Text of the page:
London has Fallen: hasn’t it just? Positively plummeted, I’d say.
Given that so many great TV series have been built around British and American governments, perhaps it’s no surprise filmmakers have been clamouring to climb aboard the bandwagon, but in this case it’s not only London that’s fallen; seems it took all the basics of good film-making and narrative development with it.
Part of the issue is self-righteous indignation on the part of the British secret services, who appear to have been en masse away on a holiday for the duration, while the few that remain swan around ineffectually as terrorists organise themselves unhindered around a remarkably unpopulated capital.
Naturally, in the ensuing crisis it is those heroic Yanks rather than the feeble Brits who step up to the mark, though they are led in the breech by a Brit playing a Yank! That’s right, Gerald Butler does his lantern-jawed American hero bit for civilisation as the President’s bodyguard, in the manner of a wannabe Die Hard Bruce Willis and other hard men.
Butler foxes out those snivelling Middle-Eastern terrorist types (they seem to have replaced the Nazis as public enemy number 1) with a bit of help from the US in the form of the CIA special forces and veep Trumbull (aka Morgan Freeman with beard), and naturally saves the president from certain death.
This Americocentric frontiersman view of the universe might well sell cinema tickets back in the States, but it is deeply insulting to British intelligence, which surely should have reacted to LHF with disdain if not a formal complaint to the UN, but there is worse, far worse: it’s boring and dull as ditchwater!
The saga begins with the usual family guff, not to mention Banning’s drafted but not despatched resignation, before we head for London as the world mourns the death of PM James Wilson (I see what they did there – you all knew Harold Wilson‘s real first name was James, didn’t you?)
The action sequences are dreary to a fault: CGI London is blown to smithereens, then it’s biff-bang, car chases, the rat-a-tat of guns, terrorists in assorted fancy dress (London bobbies, yeomen and a host of officials – yeah, right) missing their targets but Butler’s bullets magnetically hitting their targets every time. For an action film, this is seriously dull drama, such that I ran out of empathy within the first 20 minutes and could barely concentrate on the screen thereafter.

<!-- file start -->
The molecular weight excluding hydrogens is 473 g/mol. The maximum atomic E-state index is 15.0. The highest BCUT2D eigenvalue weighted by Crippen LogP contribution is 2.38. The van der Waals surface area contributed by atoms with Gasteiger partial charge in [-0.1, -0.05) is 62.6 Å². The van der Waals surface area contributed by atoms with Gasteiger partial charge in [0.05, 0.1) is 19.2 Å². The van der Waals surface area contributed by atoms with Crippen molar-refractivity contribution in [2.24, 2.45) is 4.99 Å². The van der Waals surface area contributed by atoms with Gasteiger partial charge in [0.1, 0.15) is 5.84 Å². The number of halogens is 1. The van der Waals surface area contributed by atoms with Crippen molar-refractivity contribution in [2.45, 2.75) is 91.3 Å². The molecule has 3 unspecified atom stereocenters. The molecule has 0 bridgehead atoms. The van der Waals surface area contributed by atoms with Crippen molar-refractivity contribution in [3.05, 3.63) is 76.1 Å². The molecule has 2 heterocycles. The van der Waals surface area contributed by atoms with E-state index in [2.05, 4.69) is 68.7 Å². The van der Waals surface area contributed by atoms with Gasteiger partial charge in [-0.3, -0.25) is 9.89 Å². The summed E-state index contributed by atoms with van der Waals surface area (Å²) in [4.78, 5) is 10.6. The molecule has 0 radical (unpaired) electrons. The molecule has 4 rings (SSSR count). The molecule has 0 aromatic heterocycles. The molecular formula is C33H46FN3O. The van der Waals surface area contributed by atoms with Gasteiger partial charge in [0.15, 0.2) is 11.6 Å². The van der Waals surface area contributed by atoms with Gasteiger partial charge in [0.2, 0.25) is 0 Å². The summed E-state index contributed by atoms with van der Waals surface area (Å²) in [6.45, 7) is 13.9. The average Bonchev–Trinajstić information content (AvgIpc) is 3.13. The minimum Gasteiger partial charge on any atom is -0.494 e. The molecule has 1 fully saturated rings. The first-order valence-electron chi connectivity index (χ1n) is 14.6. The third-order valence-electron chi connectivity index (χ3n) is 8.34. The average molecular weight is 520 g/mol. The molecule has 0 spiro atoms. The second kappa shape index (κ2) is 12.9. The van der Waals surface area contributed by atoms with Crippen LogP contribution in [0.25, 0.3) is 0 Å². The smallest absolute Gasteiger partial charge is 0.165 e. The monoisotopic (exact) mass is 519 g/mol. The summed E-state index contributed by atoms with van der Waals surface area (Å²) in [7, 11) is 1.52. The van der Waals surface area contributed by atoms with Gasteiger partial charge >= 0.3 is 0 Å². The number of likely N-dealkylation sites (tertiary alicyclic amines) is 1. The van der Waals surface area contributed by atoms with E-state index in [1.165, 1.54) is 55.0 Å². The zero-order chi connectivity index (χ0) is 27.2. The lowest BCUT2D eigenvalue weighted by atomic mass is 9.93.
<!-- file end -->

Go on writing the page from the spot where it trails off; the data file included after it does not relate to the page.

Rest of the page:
Yawn, yawn, heard it all before. The movie is utterly predictable all through, tell the truth, especially but not exclusively the nick-of-time rescues just as President Benjamin Asher (Aaron Eckhart) and the inevitable victory over arms dealer and terrorist mastermind, No. 6 on the FBI’s 10 Most Wanted list and all-purpose bad guy, Aamir Barkawi (Alon Moni Abutbul or Aboutboul, depending on your source – actually an Israeli actor) just as the pres is about to have his head sliced from his shoulders on live TV.
There was time for the president to be sliced into stakes and chargrilled before Butler’s Agent Mike Banning turns up, which simply allows the audience time to pour scorn on the whole process. Were I a terrorist I’d just get on with the job, not hang around for an American hero impervious to bullets to show up. But then (whisper it!), films are actually nothing like reality.
Indeed, if suspension of disbelief is on the cards then we should also include the fact that the presidential helicopter crashes but, unlike every other vehicle portrayed here, does not explode or kill all of its occupants. Yeah, right.
Sorry folks, but in spite of the marketing tripe this is simply a 1.5 * out of 5. There are very many better films you can view with your hard-earned leisure time, trust me.